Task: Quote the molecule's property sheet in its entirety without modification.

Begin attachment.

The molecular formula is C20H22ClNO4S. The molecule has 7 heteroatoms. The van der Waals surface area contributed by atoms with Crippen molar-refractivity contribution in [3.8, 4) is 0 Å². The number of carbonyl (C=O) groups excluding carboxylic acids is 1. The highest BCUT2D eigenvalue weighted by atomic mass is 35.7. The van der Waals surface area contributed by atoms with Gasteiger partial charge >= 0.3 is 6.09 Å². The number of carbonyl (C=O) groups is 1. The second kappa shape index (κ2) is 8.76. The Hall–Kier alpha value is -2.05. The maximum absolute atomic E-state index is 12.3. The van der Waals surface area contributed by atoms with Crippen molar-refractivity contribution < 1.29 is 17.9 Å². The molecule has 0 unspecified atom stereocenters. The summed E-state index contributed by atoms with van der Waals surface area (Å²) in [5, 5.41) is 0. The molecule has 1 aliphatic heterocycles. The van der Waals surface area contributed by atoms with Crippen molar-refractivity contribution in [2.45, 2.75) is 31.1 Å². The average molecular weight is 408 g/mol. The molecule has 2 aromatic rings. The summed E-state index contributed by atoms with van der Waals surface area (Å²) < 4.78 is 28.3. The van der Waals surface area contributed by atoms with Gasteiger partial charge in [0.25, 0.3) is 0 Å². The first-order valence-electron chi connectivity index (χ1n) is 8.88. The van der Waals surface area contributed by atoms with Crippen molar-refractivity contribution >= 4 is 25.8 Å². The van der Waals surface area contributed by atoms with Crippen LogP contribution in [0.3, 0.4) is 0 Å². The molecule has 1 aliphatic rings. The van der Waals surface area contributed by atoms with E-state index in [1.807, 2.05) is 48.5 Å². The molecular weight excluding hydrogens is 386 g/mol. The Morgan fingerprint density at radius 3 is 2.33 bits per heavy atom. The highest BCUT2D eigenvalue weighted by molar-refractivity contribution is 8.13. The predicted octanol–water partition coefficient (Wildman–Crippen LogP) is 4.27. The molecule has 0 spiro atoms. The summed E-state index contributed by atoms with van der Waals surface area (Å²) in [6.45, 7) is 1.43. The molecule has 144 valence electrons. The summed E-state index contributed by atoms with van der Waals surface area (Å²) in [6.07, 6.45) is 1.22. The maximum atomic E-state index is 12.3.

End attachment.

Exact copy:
The molecular formula is C20H22ClNO4S. The molecule has 7 heteroatoms. The van der Waals surface area contributed by atoms with Crippen molar-refractivity contribution in [3.8, 4) is 0 Å². The number of carbonyl (C=O) groups excluding carboxylic acids is 1. The highest BCUT2D eigenvalue weighted by atomic mass is 35.7. The van der Waals surface area contributed by atoms with Gasteiger partial charge >= 0.3 is 6.09 Å². The number of carbonyl (C=O) groups is 1. The second kappa shape index (κ2) is 8.76. The Hall–Kier alpha value is -2.05. The maximum absolute atomic E-state index is 12.3. The van der Waals surface area contributed by atoms with Crippen molar-refractivity contribution < 1.29 is 17.9 Å². The molecule has 0 unspecified atom stereocenters. The summed E-state index contributed by atoms with van der Waals surface area (Å²) in [5, 5.41) is 0. The molecule has 1 aliphatic heterocycles. The van der Waals surface area contributed by atoms with Crippen molar-refractivity contribution in [2.45, 2.75) is 31.1 Å². The average molecular weight is 408 g/mol. The molecule has 2 aromatic rings. The summed E-state index contributed by atoms with van der Waals surface area (Å²) < 4.78 is 28.3. The van der Waals surface area contributed by atoms with Gasteiger partial charge in [0.25, 0.3) is 0 Å². The first-order valence-electron chi connectivity index (χ1n) is 8.88. The van der Waals surface area contributed by atoms with Crippen molar-refractivity contribution >= 4 is 25.8 Å². The van der Waals surface area contributed by atoms with Crippen LogP contribution in [0.3, 0.4) is 0 Å². The molecule has 1 aliphatic rings. The van der Waals surface area contributed by atoms with E-state index in [1.807, 2.05) is 48.5 Å². The molecular weight excluding hydrogens is 386 g/mol. The Morgan fingerprint density at radius 3 is 2.33 bits per heavy atom. The highest BCUT2D eigenvalue weighted by molar-refractivity contribution is 8.13. The predicted octanol–water partition coefficient (Wildman–Crippen LogP) is 4.27. The molecule has 0 spiro atoms. The summed E-state index contributed by atoms with van der Waals surface area (Å²) in [6.45, 7) is 1.43. The molecule has 144 valence electrons. The summed E-state index contributed by atoms with van der Waals surface area (Å²) in [6.07, 6.45) is 1.22. The maximum atomic E-state index is 12.3.